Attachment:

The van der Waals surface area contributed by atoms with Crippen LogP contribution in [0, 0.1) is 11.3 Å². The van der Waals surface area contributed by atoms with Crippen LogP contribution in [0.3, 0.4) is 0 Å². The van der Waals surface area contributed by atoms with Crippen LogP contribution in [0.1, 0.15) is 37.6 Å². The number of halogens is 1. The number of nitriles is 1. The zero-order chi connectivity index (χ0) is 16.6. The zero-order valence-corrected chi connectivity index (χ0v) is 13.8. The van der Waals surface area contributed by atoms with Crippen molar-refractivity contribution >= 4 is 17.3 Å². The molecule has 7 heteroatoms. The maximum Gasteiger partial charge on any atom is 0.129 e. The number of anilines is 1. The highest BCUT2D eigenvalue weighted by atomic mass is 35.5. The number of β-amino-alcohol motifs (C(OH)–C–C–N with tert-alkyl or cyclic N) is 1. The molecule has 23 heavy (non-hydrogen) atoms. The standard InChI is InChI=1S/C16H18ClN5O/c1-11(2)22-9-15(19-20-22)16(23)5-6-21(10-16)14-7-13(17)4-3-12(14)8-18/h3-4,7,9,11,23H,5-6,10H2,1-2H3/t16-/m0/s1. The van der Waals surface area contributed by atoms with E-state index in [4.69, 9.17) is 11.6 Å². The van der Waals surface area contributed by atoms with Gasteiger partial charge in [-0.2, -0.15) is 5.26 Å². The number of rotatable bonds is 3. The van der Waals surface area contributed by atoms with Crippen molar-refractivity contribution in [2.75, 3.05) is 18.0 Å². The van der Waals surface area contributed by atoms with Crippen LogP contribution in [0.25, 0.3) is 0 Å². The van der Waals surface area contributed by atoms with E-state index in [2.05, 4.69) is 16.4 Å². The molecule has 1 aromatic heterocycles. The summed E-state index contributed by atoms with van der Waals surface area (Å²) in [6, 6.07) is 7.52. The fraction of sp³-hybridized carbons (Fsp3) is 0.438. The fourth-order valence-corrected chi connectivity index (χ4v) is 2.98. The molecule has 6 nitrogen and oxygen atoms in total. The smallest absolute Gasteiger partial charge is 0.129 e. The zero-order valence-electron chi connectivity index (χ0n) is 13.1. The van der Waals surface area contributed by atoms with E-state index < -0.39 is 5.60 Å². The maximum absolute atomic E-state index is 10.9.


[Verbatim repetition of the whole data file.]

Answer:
The van der Waals surface area contributed by atoms with Crippen LogP contribution in [0, 0.1) is 11.3 Å². The van der Waals surface area contributed by atoms with Crippen LogP contribution in [0.3, 0.4) is 0 Å². The van der Waals surface area contributed by atoms with Crippen LogP contribution in [0.1, 0.15) is 37.6 Å². The number of halogens is 1. The number of nitriles is 1. The zero-order chi connectivity index (χ0) is 16.6. The zero-order valence-corrected chi connectivity index (χ0v) is 13.8. The van der Waals surface area contributed by atoms with Crippen molar-refractivity contribution >= 4 is 17.3 Å². The molecule has 7 heteroatoms. The maximum Gasteiger partial charge on any atom is 0.129 e. The number of anilines is 1. The highest BCUT2D eigenvalue weighted by atomic mass is 35.5. The number of β-amino-alcohol motifs (C(OH)–C–C–N with tert-alkyl or cyclic N) is 1. The molecule has 23 heavy (non-hydrogen) atoms. The standard InChI is InChI=1S/C16H18ClN5O/c1-11(2)22-9-15(19-20-22)16(23)5-6-21(10-16)14-7-13(17)4-3-12(14)8-18/h3-4,7,9,11,23H,5-6,10H2,1-2H3/t16-/m0/s1. The van der Waals surface area contributed by atoms with E-state index in [4.69, 9.17) is 11.6 Å². The van der Waals surface area contributed by atoms with Gasteiger partial charge in [-0.2, -0.15) is 5.26 Å². The number of rotatable bonds is 3. The van der Waals surface area contributed by atoms with Crippen molar-refractivity contribution in [2.75, 3.05) is 18.0 Å². The van der Waals surface area contributed by atoms with Crippen LogP contribution in [0.25, 0.3) is 0 Å². The van der Waals surface area contributed by atoms with E-state index in [2.05, 4.69) is 16.4 Å². The molecule has 1 aromatic heterocycles. The summed E-state index contributed by atoms with van der Waals surface area (Å²) in [6, 6.07) is 7.52. The fraction of sp³-hybridized carbons (Fsp3) is 0.438. The fourth-order valence-corrected chi connectivity index (χ4v) is 2.98. The molecule has 6 nitrogen and oxygen atoms in total. The smallest absolute Gasteiger partial charge is 0.129 e. The zero-order valence-electron chi connectivity index (χ0n) is 13.1. The van der Waals surface area contributed by atoms with E-state index < -0.39 is 5.60 Å². The maximum absolute atomic E-state index is 10.9.